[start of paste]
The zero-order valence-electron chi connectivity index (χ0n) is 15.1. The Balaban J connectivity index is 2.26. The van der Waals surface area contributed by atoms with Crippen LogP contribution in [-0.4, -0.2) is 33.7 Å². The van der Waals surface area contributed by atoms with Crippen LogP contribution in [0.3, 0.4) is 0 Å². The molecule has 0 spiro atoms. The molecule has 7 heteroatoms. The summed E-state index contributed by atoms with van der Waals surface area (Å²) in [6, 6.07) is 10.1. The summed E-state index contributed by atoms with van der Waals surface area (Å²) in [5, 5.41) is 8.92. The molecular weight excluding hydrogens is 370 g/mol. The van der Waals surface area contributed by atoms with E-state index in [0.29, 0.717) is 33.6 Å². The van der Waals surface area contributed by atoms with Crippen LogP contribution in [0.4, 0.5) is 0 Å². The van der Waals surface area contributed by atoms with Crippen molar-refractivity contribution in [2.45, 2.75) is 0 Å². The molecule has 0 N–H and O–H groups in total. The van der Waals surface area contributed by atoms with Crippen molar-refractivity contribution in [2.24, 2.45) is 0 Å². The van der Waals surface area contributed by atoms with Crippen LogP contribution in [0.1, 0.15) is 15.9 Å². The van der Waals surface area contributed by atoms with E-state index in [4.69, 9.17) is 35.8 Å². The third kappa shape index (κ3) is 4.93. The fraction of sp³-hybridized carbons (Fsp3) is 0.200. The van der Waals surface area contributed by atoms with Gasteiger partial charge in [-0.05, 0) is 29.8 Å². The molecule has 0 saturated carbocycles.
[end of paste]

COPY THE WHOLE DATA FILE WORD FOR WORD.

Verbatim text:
The zero-order valence-electron chi connectivity index (χ0n) is 15.1. The Balaban J connectivity index is 2.26. The van der Waals surface area contributed by atoms with Crippen LogP contribution in [-0.4, -0.2) is 33.7 Å². The van der Waals surface area contributed by atoms with Crippen LogP contribution in [0.3, 0.4) is 0 Å². The molecule has 0 spiro atoms. The molecule has 7 heteroatoms. The summed E-state index contributed by atoms with van der Waals surface area (Å²) in [6, 6.07) is 10.1. The summed E-state index contributed by atoms with van der Waals surface area (Å²) in [5, 5.41) is 8.92. The molecular weight excluding hydrogens is 370 g/mol. The van der Waals surface area contributed by atoms with E-state index in [0.29, 0.717) is 33.6 Å². The van der Waals surface area contributed by atoms with Crippen LogP contribution in [0.4, 0.5) is 0 Å². The van der Waals surface area contributed by atoms with Crippen molar-refractivity contribution in [2.45, 2.75) is 0 Å². The molecule has 0 N–H and O–H groups in total. The van der Waals surface area contributed by atoms with Crippen molar-refractivity contribution in [2.24, 2.45) is 0 Å². The van der Waals surface area contributed by atoms with Crippen LogP contribution in [0.1, 0.15) is 15.9 Å². The van der Waals surface area contributed by atoms with E-state index in [4.69, 9.17) is 35.8 Å². The third kappa shape index (κ3) is 4.93. The fraction of sp³-hybridized carbons (Fsp3) is 0.200. The van der Waals surface area contributed by atoms with Gasteiger partial charge in [-0.05, 0) is 29.8 Å². The molecule has 0 saturated carbocycles.